BWW Review: Robert Cuccioli, Teresa Avia Lim, Brenda Braxton in Shaw's Comedy of Political Maneuvering, CAESAR AND CLEOPATRA
Imagine if Henry Higgins had wanted Eliza to end up with Freddy all along and you'll get a sense of where George Bernard Shaw was heading with his 1898 comedy of political maneuvering, Caesar and Cleopatra, which premiered over a dozen years before his more enduring classic, PYGMALION.
The 42-year-old playwright was making quite a name for himself in the final years of the 19th Century, most notably with a rather traditional romantic comedy, ARM AND THE MAN, and a sly exploration of the business side of sex, MRS. WARREN'S PROFESSION, but in Caesar and Cleopatra, at least by a strict reading of the text sans any extra interpretive oomph, the relationship between the male and female heterosexual protagonists is fueled more from the recognition of how they may mutually benefit one another's position as a powerful leader.
Scripted to be played by a cast of dozens, director David Staller has adapted the text to nimbly fit Gingold Theatrical Group's company of seven actors in the primary roles. Scenes involving Roman soldiers and numerous members of Egypt's royal court have their lines reassigned and/or altered, guided by Staller's use of Shaw's original manuscript, various notes, drafts for his 1945 screenplay and his proposal for a newly conceived London production shortly before his death in 1950.
Scenic designer Brian Prather keeps it simple with a stage of scaffolding draped in white fabric that matches the predominantly white palette of costume designer Tracy Christensen's togas, robes and dresses.
The role of Cleopatra's chief nurse Ftatateeta has been beefed up into a narrator for the piece, played with fierce, commanding presence and plenty of elitist attitude by that sensational Broadway triple threat Brenda Braxton.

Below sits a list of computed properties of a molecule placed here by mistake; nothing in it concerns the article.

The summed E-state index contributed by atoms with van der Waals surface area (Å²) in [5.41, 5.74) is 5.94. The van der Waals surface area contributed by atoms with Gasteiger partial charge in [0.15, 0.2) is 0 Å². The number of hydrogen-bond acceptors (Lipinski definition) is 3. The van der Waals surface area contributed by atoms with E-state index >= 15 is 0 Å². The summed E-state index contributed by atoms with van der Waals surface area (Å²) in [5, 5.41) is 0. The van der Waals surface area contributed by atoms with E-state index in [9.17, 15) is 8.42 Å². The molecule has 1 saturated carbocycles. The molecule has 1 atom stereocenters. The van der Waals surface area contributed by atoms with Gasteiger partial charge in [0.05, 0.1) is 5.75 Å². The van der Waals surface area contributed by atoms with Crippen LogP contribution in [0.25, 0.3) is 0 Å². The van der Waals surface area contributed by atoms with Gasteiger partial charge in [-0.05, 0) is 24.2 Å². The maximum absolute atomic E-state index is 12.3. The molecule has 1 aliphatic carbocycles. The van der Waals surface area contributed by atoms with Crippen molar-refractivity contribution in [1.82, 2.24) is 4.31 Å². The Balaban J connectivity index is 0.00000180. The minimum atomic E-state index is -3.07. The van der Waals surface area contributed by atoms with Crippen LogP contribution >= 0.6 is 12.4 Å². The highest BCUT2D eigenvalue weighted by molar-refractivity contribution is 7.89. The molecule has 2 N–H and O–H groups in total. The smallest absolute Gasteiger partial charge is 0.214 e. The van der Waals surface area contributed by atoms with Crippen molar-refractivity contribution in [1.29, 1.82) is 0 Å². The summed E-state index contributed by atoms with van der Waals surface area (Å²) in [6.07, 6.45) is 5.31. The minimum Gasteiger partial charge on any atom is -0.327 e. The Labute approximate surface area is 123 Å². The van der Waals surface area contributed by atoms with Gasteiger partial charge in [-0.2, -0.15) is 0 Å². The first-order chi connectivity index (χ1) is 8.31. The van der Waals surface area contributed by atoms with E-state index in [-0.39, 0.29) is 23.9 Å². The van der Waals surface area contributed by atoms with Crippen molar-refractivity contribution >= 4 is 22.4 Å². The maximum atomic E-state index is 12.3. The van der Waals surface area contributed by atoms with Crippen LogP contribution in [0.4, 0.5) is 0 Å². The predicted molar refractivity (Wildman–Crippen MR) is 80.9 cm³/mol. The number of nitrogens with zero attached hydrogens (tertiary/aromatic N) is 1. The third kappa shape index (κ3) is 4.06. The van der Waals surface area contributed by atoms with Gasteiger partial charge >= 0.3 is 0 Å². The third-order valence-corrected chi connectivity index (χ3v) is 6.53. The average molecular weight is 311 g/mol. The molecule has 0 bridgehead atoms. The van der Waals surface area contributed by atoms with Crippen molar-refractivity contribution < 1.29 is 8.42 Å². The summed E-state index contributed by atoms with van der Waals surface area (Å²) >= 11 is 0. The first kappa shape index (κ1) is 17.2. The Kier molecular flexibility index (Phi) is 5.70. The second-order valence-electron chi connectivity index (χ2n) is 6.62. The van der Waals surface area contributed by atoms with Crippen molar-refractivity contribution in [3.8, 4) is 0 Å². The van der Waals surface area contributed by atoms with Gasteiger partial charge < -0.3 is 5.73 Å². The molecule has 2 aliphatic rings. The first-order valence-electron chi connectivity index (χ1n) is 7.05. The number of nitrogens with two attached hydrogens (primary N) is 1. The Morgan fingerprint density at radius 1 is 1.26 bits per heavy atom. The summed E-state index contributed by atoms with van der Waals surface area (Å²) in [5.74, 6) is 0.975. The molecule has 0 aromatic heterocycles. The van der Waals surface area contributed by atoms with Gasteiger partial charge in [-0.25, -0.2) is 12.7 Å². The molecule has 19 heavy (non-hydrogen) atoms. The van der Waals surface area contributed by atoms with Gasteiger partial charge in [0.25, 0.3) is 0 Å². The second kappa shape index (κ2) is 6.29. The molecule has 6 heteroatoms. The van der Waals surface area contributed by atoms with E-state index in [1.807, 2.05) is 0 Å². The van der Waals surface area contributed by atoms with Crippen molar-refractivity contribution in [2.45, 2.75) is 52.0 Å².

"Cleopatra will not fail you. She is born to rule," she advises unseen Roman conquerors, who have just defeated Egypt's army and wish to restore order to the uncertain throne of its monarchy.
As she exits, a weary Julius Caesar enters, played with warmth, wisdom and self-effacing humor by Robert Cuccioli. Contemplating his legacy at the foot of the Sphinx, he's called upon by a frightened teenage Cleopatra (Teresa Avia Lim) who, not knowing who he is, pleads for the "old gentleman" to protect her from the conquering Roman.
After that initial comical encounter, the young queen sees in Caesar a wise and powerful teacher, who can help her dethrone her brother, Ptolemy, literally presented as a puppet controlled by his regent, the ambitious eunuch Pothinus (Rajesh Bose), and support her effort to firmly establish rule.
In Cleopatra, Caesar sees the opportunity to mold the child into a respected leader, who will carry on his ideals and serve effectively as an ally. Cuccioli and Lim do a terrific job of playing out their complicated relationship. Caesar certainly recognizes Cleopatra's increasing allure as she grows more confident and commanding, but he's also aware of her attraction to another Roman, Marc Antony, and considers an "alliance" between them to be most beneficial to Rome.
Lim, on the other hand, initially displays the queen's frustration that she cannot control her mentor with jealousy, but eventually sees herself as a significant leader in her own right, and not one to make decisions only as they suit the powerful Roman.
The audience's knowledge of how each will meet a tragic fate lends a bit of melancholy to the proceedings, but Slaw's incisive wit is well-served, and the swiftly moving mounting provides plenty to fascinate and entertain.